Where to Stay
It’s possible to visit Ypres as a day trip from another city in Belgium (or northern France – Lille is only 90 minutes away by car). However in only visiting for a day you’ll miss out on loads of the things that make Ypres so special. We stayed for two full days – that way we could see the Last Post Ceremony without rushing for the last train. On the first day, we explored the town, the In Flanders Fields Museum and attended the Last Post Ceremony. On the second day, we visited many of the war memorials in the surrounding area. Two days was the perfect amount of time to take in Ypres.
There are a few budget-friendly accommodation options in Ypres. However, being a small city, there are only a limited number of places to stay. If you’re visiting in low or shoulder season, prices will be astonishingly cheap. If you’re visiting in summer, book as far in advance as possible.
We stayed at the Novotel Ieper Centrum, which was perfectly located and great value. We paid £58 (€66) for one night, so divided between us it worked out to only £29 (€33) each! As we were visiting in low season we even got a free upgrade without asking!
What’s it like to visit the Last Post Ceremony at the Menin Gate?
Visiting the Last Post in winter made it all the more spellbinding, as people bundled in heavy coats and scarves waited in the darkness for the ceremony to start. There’s something haunting about the Last Post, and I felt shivers down my spine as the hundred or so visitors stood in total silence, mesmerised by the buglers. A visiting choir sang as wreaths were laid. It felt special to know that over 100 years after the end of the war, all this effort was still put in every single day.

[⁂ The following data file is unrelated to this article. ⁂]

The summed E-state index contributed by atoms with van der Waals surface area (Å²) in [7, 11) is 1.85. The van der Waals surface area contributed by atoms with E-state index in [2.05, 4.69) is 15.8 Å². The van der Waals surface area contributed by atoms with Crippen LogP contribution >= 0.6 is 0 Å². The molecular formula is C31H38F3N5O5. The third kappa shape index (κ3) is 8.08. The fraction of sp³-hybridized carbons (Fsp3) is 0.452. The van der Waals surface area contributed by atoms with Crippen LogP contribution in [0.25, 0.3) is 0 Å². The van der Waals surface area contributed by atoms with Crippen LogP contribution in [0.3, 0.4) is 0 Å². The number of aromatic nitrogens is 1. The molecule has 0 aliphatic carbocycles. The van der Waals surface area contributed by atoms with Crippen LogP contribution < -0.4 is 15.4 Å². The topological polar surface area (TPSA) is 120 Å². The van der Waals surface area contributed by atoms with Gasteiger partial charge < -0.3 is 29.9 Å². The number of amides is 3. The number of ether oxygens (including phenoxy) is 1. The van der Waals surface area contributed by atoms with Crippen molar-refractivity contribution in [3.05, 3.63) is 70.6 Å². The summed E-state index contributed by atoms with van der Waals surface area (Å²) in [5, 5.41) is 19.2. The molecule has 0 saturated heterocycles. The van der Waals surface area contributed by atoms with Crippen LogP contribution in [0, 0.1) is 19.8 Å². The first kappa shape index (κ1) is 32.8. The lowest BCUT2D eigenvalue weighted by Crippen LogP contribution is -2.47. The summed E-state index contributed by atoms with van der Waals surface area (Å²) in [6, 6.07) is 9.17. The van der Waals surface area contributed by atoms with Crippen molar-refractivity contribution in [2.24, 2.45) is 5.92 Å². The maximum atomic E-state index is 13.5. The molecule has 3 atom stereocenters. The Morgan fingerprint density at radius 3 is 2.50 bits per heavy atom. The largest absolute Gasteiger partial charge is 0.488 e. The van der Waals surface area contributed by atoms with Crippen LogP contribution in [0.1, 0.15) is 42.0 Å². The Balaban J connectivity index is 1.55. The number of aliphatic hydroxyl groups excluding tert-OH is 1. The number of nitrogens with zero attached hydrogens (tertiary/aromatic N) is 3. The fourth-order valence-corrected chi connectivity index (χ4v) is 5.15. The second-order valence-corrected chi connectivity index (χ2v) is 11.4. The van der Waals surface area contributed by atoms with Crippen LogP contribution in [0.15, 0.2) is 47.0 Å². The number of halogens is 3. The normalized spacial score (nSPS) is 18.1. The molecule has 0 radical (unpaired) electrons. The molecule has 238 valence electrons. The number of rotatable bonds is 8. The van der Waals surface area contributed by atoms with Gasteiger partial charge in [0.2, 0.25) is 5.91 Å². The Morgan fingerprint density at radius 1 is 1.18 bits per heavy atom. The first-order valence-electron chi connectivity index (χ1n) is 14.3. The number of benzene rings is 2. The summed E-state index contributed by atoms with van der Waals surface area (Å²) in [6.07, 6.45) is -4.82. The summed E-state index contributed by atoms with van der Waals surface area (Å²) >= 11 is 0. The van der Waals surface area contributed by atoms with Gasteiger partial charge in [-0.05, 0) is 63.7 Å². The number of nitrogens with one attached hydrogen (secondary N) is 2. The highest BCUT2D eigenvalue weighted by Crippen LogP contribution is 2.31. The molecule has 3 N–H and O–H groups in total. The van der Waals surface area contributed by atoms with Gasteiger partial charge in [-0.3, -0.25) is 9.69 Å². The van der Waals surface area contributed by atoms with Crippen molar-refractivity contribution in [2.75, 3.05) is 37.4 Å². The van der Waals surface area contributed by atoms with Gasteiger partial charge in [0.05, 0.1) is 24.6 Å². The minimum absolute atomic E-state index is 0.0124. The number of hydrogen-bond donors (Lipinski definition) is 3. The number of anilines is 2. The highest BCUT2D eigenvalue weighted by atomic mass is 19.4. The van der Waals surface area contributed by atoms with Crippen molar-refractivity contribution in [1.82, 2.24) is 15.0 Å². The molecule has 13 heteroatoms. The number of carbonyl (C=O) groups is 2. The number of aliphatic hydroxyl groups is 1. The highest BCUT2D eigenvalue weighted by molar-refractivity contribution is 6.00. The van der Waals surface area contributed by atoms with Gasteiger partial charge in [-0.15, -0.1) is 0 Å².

Sure, visiting the Menin Gate in and of itself is great, but in my experience, the Last Post Ceremony really is worth staying in Ypres for.
Top Tips For Visiting
First things first, visiting the Last Post Ceremony is totally free – all you need to do is turn up. The majority of the ceremony takes place on one side, so choosing where to stand is everything.
Walking away from the town, head through the gate and then turn around, so you are facing the town again. The standing areas consist of four roped-off sections – two on your left, and two on your right. Join the section on your left, the furthest away from the town. This will place you in the perfect position to see the ceremony, which takes place on the opposite side. I managed to end up in the best section by pure coincidence, but I sure was glad!
We visited in early March, far from peak tourist season, but we still arrived at the Menin Gate at 7:30pm. This was to make sure we got a good spot, but to be honest, wasn’t really necessary. Unless you’re visiting on a special day (Remembrance Day or anniversaries) winter visitors can arrive there by 7:45.
In summer, expect a totally different story, as July and August are peak tourist season for Ypres. I, personally, would aim to arrive for 7:15 in the summer months. If you’re visiting in shoulder season (spring or autumn), 7:30 is a good time to arrive.
I’m super glad I attended the Last Post Ceremony, and it totally lived up to my expectations.
Have you visited the Last Post Ceremony?